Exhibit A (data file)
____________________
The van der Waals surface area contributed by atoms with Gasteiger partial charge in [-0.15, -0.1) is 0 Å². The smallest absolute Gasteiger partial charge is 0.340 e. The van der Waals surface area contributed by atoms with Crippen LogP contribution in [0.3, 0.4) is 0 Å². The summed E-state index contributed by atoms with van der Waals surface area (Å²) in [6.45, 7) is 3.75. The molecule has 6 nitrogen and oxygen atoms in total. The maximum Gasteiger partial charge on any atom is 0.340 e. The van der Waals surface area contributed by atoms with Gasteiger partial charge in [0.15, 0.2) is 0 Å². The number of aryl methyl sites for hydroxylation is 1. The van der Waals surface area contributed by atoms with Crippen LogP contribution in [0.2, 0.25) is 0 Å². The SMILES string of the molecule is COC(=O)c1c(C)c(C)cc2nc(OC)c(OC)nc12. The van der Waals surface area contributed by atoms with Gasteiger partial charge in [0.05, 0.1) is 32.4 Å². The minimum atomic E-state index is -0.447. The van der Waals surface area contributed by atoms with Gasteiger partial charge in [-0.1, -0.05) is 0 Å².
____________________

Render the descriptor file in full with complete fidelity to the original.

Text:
The van der Waals surface area contributed by atoms with Gasteiger partial charge in [-0.15, -0.1) is 0 Å². The smallest absolute Gasteiger partial charge is 0.340 e. The van der Waals surface area contributed by atoms with Crippen LogP contribution in [0.3, 0.4) is 0 Å². The summed E-state index contributed by atoms with van der Waals surface area (Å²) in [6.45, 7) is 3.75. The molecule has 6 nitrogen and oxygen atoms in total. The maximum Gasteiger partial charge on any atom is 0.340 e. The van der Waals surface area contributed by atoms with Gasteiger partial charge in [0.15, 0.2) is 0 Å². The number of aryl methyl sites for hydroxylation is 1. The van der Waals surface area contributed by atoms with Crippen LogP contribution in [0.2, 0.25) is 0 Å². The SMILES string of the molecule is COC(=O)c1c(C)c(C)cc2nc(OC)c(OC)nc12. The van der Waals surface area contributed by atoms with Gasteiger partial charge in [0.05, 0.1) is 32.4 Å². The minimum atomic E-state index is -0.447. The van der Waals surface area contributed by atoms with Gasteiger partial charge in [-0.1, -0.05) is 0 Å².